Description: Children, teachers, and parents are currently facing a new way of learning – online education. It is a big change, and it can have a negative impact if not handled correctly. As such, we need to support each other and make sure younger generations get access to the best education possible.
Online education is no longer optional for many of today’s children and adults. As the world goes deeper into the pandemic, students, teachers, and parents everywhere have been forced into an unfamiliar environment – attending school online.
This can be difficult for anyone involved, especially if it’s the first time, but both teachers and parents need to adapt and find ways to keep learning interesting for the students. Otherwise, we risk an increase in the school dropout rate – a trend that’s already taking shape in the private education sector.
As such, it’s our job to help teachers become better at online teaching. True, it won’t be easy, especially since young children have a shorter attention span and are easily distracted. However, the experience in itself brings lots of rewards in the shape of entertained children and happy parents! In addition, it may be a step in the right direction, since education was already on the brink of change.
Learn by Following an Example
Following the example of highly trained educators all over the world, we managed to understand the steps a beginner online teacher should take. We also learned that, just like in an in-person class, you need to expect the unexpected.
For instance, one great way to make children trust the person talking to them from the screen is to use lots of gestures to accompany your words. Intonation also helps in conveying the information and helping children remember it at a later time. This technique is called TPR (total physical response) and is mostly used for teaching children a new language.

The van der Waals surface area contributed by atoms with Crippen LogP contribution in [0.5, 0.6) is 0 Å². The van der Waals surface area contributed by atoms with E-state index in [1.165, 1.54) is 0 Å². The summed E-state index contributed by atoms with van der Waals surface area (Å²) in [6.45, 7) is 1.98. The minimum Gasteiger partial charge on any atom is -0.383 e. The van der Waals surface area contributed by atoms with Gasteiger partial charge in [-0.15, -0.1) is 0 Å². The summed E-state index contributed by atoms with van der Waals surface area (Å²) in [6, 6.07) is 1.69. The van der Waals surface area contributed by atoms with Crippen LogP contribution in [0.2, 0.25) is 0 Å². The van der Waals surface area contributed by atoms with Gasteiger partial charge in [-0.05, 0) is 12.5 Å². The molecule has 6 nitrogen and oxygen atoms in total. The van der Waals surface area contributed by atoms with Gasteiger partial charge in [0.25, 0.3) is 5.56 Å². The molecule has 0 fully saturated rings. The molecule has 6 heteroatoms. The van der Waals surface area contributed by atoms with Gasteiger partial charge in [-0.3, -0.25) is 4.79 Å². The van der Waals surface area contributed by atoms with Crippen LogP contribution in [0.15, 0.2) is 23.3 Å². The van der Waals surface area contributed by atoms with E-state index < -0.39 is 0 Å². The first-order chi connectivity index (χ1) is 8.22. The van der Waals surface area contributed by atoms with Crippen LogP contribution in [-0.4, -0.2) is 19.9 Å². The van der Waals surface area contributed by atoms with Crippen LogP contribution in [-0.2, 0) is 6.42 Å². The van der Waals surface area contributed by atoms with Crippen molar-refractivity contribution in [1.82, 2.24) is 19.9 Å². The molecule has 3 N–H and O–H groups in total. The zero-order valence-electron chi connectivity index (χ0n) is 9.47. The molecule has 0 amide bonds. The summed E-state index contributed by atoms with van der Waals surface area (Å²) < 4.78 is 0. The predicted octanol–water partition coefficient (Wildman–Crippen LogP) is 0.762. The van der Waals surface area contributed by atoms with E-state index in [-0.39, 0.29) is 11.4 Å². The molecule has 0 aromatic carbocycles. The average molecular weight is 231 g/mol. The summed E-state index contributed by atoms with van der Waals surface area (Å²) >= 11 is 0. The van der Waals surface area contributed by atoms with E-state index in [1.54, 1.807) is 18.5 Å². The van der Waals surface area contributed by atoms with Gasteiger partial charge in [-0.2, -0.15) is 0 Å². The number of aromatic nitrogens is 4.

Another way to make sure the kids are paying attention is by asking open ended questions. Young children get easily distracted and questions are a handy tool that brings them back to the main subject. In addition, questions can help solidify the lesson and improve logical thinking based on the information being taught.
Lastly, if you’re new to the whole online teaching experience, it helps to literally learn by watching others (by example). Take an online course (maybe something in the childcare category) and study the teachers and the techniques they use to maintain interest. You’ll also be able to ask questions and talk to specialists in the area, so don’t be shy!
Another option is to watch short videos of teachers and educators trying to convey a message to a younger audience. Look for information on how to appear more lively on the camera and use light and angles to change the perspective. This sort of information is easy to find online, so all it takes is Google search skills and your willingness to learn.
The Power of Gamification
Teachers and educators often turn the class learning experience into a game. This way, a boring lesson can be transformed into a friendly competition with quests and challenges. Who wouldn’t want to join?
But did you know this technique (called gamification) is heavily used by big companies as well? They employ it to teach staff new methods and drive productivity. It’s also a great way to keep motivation up and avoid boredom and tiredness when something happens in a less stimulating environment (like an online education platform).
As such, teachers can use the same tools to drive children’s interest towards learning while playing. You can create a multi-level learning system with rewards and points of experience that can only be explored if the lower levels are mastered.
In addition, an online learning platform has a lot of cool tools such as:
- Interactive games (you can challenge the kids to an actual mini game when they feel bored)
- Multimedia files (kids love watching colorful videos or listening to upbeat songs)
- Collaborative Work Options (online platforms allow users to share screens or work together on a project)
Lastly, it’s important to get the parents involved as well. They should receive a daily or weekly report on their children’s progress and level. Also, make sure to invite them in assistance and send them easy to use tips on how to keep their children involved.
In the end, it’s important to approach online education as the next step in the natural evolution of the system and not just as a temporary situation. If we give online platforms a chance and keep our minds open to change, education may have a better chance at reform.
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